When Maya “May” Millete stopped answering texts in a family group chat on Jan. 7, her older sister wasn’t immediately worried.
Millete, a defense contractor at Naval Base San Diego, would sometimes be slow to respond to her six siblings, but the family was planning a trip to a cabin in Big Bear for Millete’s daughter’s 11th birthday. Texts and calls to make arrangements were going unanswered.
“Both May and her husband Larry’s phones were off and going directly to voicemail,” Maricris Drouaillet, 47, told The Daily Beast this week. “It was extremely unusual for my sister to be off her phone for that long—let alone turn it off and not be in communication with us at all. Especially since we had a plan to go on a trip that day for her daughter’s birthday.”
“I just felt off—like something wasn’t right,” the registered nurse added.
It wasn’t until Drouaillet’s older brother went to Millete’s Chula Vista home that the family really started to worry. There, the 39-year-old’s husband said May had locked herself in their room after an argument and hadn’t spoken to him or their three kids all day. And while the explanation seemed bizarre, Drouaillet said her brother eventually left the house.
By Saturday, however, when May hadn’t contacted anyone, her family took matters into their own hands. They demanded her husband open the bedroom door.
“The room was empty. There were no signs that anyone had left the room through a window either,” Drouaillet said, adding that her sister’s car was still in the driveway but her license and credit card were missing. “My first thought was, ‘What the hell is going on? How could she not be home?’ So we called 911.”
It’s now been two months since Millete’s family reported the California mom missing—and they are still desperately searching for answers. The case has garnered national attention and prompted hundreds of people to volunteer to help search for her.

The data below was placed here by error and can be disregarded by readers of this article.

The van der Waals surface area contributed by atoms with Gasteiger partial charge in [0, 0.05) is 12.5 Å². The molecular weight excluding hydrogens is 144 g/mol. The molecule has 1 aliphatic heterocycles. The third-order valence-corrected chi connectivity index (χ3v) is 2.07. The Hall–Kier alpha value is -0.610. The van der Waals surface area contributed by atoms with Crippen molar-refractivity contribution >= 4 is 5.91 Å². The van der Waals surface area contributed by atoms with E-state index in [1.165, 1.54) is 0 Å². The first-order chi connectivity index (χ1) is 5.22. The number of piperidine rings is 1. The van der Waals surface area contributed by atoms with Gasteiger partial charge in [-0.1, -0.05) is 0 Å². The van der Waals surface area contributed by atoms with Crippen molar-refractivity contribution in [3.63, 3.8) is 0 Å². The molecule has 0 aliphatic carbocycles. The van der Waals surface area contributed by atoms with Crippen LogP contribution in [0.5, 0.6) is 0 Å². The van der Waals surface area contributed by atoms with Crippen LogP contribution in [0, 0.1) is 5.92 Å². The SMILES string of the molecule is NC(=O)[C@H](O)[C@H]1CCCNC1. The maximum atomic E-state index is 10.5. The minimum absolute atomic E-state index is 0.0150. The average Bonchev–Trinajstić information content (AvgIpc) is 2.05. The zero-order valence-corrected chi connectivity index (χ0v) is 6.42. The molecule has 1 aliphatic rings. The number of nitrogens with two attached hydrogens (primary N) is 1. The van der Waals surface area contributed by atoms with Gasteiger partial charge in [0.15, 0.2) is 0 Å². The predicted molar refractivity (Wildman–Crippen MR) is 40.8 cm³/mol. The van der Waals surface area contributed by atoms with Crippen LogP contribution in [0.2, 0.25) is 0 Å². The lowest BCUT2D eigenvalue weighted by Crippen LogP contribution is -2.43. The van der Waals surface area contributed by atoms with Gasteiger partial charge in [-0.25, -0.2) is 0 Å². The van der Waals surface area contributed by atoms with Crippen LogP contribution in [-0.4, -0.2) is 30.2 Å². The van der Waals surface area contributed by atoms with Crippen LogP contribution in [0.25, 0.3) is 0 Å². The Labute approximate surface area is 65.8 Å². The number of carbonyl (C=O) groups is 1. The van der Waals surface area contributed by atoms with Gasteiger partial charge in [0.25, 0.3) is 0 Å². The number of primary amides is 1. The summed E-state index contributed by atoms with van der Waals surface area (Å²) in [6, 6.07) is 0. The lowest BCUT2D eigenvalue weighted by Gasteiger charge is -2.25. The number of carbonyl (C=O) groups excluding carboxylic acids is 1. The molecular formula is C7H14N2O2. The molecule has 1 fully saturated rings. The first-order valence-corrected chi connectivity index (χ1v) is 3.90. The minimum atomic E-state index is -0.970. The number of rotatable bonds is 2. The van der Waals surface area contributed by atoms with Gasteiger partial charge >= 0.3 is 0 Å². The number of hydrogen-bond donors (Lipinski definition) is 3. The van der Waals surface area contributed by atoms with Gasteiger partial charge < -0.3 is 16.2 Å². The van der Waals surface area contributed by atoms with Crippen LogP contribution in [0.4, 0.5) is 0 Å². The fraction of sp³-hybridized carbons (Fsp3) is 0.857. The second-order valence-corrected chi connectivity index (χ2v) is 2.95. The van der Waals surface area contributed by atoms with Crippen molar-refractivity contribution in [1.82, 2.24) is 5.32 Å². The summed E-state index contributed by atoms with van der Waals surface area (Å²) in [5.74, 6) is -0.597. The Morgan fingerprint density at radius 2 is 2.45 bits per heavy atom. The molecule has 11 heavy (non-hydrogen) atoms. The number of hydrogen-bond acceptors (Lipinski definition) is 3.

But, making matters more difficult, Millete’s husband retained a lawyer last month and has stopped cooperating with police while also completely shutting out his wife’s family.
“It’s been a nightmare waiting helplessly and desperately for answers. It’s just unbelievable and it’s surreal,” Drouaillet said. “It’s been two months and it’s way too long to not see her kids. I can’t imagine how her kids are doing right now… I think I am coating my heart and putting [up] a wall to get through this. I am hopeful she is still with us and we are keeping that small hope.”
Larry Millete, who has never been named a suspect in the disappearance of his wife, said in a text message to The Daily Beast that the ordeal “has been difficult for everyone.”
“My kids and I are coping as best as we can,” he wrote. “I keep them busy, which in turn keeps me busy.”
However, he declined to say why he’d stopped cooperating with police. “Everything I say or do seems to be misconstrued or conveyed differently,” he wrote, adding that some media coverage had “manipulated the public’s opinion.”
The Milletes moved to Paseos Los Gatos, a small enclave in the San Diego area that rests alongside Mount San Miguel Park, in 2013. Millete enjoyed hiking, camping, and other outdoor activities with her family and three kids—aged 11, 9, and 4—and picked the house for its close proximity to nature.
The Chula Vista Police Department said Millete was last seen by her family members around 5 p.m. at her house on Jan. 7. Later that night, the Milletes, who met in high school and had been married for 21 years, had a fight. “We had problems this year, up and downs,” Larry Millete told ABC 10News on Jan. 12.
He said he believed his wife may have left for some alone time the next day, when he was at work, before returning to their bedroom. Drouaillet, however, said the couple both took Friday off work to go to Big Bear.